If you're familiar with All About Jazz, you know that we've dedicated over two decades to supporting jazz as an art form, and more importantly, the creative musicians who make it. Our enduring commitment has made All About Jazz one of the most culturally important websites of its kind in the world reaching hundreds of thousands of readers every month. However, to expand our offerings and develop new means to foster jazz discovery we need your help.
You can become a sustaining member for a modest $20 and in return, we'll immediately hide those pesky Google ads PLUS deliver exclusive content and provide access to future articles for a full year! This combination will not only improve your AAJ experience, it will allow us to continue to rigorously build on the great work we first started in 1995. Read on to view our project ideas...
Thomas Borgmann's trio with Wilbur Morris and Denis Charles, though short-lived, was one of the top creative improvising jazz units of the last several years. After Charles death the group reformed into its current incarnation with Reggie Nicholson filling the drum chair. Recordings made before the earlier trio's demise are documents to treasure and this recording taped in the sonically inviting confines of the Spirit Room finds the original three in top form with the added wildcard factor of the iconic Brotzmann sitting in. Borgmann and Brotzmann had recorded together before (Blue Zoo on Konnex), but never under such favorable conditions as these, and the disc is notable for the opportunity to hear the two lock horns at length. The presence of Morris and Charles as the rhythm section makes the date indispensable.
Borgmann and Brotzmann blaze brightly on both pieces like blowtorches, superheating their improvisations with white-hot intensity. Brotzmann's brass balls and bronze lungs are in full effect and his usual dour lamentations are tempered at times with an almost hopeful bent. This mitigated aura of optimism is most audible when he hoists the taragoto to his mustachioed lips. On tenor he reverts back to his characteristic burly histrionics. Ropy braids of dissonance spout from his horn and his raw tone remains the personification of uncompromising integrity. Borgmann's approach is more varied and less reliant on naked emotion though he sometimes tries to match the brute force of Brotzmann's barbarous yawp. His lines frequently twist and dance across the roiling rhythmic backdrop offered by Morris' muscular strums and Charles sentorian drums, particularly when he switches to keening sopranino.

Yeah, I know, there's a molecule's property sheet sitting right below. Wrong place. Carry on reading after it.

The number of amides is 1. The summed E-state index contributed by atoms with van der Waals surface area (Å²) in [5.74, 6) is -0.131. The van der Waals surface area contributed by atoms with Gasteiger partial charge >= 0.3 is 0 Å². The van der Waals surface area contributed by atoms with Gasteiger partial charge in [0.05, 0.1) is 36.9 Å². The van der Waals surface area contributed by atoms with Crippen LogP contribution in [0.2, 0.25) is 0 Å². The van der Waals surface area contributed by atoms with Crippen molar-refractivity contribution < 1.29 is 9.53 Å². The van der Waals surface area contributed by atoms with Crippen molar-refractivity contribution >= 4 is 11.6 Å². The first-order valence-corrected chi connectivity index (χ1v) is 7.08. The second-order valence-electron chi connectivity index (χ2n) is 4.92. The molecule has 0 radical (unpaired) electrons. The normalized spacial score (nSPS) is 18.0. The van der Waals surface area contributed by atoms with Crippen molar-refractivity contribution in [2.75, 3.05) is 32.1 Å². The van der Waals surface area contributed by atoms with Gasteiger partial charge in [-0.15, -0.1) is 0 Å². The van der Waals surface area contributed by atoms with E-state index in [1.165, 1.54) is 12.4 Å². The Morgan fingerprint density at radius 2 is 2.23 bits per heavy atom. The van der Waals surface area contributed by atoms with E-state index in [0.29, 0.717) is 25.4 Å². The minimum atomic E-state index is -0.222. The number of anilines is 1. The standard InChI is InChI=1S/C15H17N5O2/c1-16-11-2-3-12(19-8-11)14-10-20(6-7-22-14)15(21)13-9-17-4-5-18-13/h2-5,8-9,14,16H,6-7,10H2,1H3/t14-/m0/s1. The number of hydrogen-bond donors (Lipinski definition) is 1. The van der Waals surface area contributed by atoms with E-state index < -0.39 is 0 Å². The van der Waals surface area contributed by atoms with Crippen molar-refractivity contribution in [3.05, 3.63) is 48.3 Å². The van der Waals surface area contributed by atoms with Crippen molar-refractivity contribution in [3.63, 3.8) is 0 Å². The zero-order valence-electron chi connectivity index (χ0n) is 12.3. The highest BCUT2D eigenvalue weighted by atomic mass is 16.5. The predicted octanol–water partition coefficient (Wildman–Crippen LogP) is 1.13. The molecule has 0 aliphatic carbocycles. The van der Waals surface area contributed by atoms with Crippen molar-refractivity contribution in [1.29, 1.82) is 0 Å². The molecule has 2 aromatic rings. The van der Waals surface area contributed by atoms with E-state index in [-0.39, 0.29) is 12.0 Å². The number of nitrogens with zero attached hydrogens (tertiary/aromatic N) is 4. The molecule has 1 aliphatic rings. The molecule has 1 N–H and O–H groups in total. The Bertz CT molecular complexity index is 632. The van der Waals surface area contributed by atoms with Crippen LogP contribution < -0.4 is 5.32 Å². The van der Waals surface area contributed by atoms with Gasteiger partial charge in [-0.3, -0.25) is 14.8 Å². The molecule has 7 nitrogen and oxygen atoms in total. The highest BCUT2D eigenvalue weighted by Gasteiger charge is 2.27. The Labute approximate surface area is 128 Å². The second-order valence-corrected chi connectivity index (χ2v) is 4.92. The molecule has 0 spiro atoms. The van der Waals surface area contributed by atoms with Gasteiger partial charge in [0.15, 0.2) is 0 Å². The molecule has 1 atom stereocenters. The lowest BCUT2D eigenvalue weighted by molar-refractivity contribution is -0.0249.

Both of the disc's improvisations are over a half-hour in length apiece, but their duration dissipates swiftly. Each is structured around a string of solos and though the logical emphasis is placed firmly on the horns, both Charles and Morris move to the fore on occasion and turn in engrossing passages of their own. Charles plethoric solo on "Part 1" is especially absorbing.
Overall "Part 2" is more cohesive structurally, benefiting from an improved microphone set-up and slightly increased dynamic range between the players, but both pieces will capture your attention and carry you along at full throttle. In the liners, Marc Rusch, the recording engineer, comments on the powerful energy forged by the four throughout the entire session. This sustained potency definitely transfers through in the recording. Listeners with a special affinity for unbridled free improvisation will find a lot to relish in the uncorked brilliance these players pour forth.
Track Listing: Stalker Songs Part 1/ Stalker Songs Part 2.
Recorded: September 23,
1997, The Spirit Room, Rossie, New York.
I love jazz because is intense, human, creative.
I was first exposed to jazz by Bitches Brew a Miles Davis record.
The best show I ever attended was Michael Brecker Quartet with Joey Calderazzo, James Genus and Jeff Tain Watts at Punta del Este Jazz Festival.
The first jazz record I bought was Heavy Weather by Weather Report.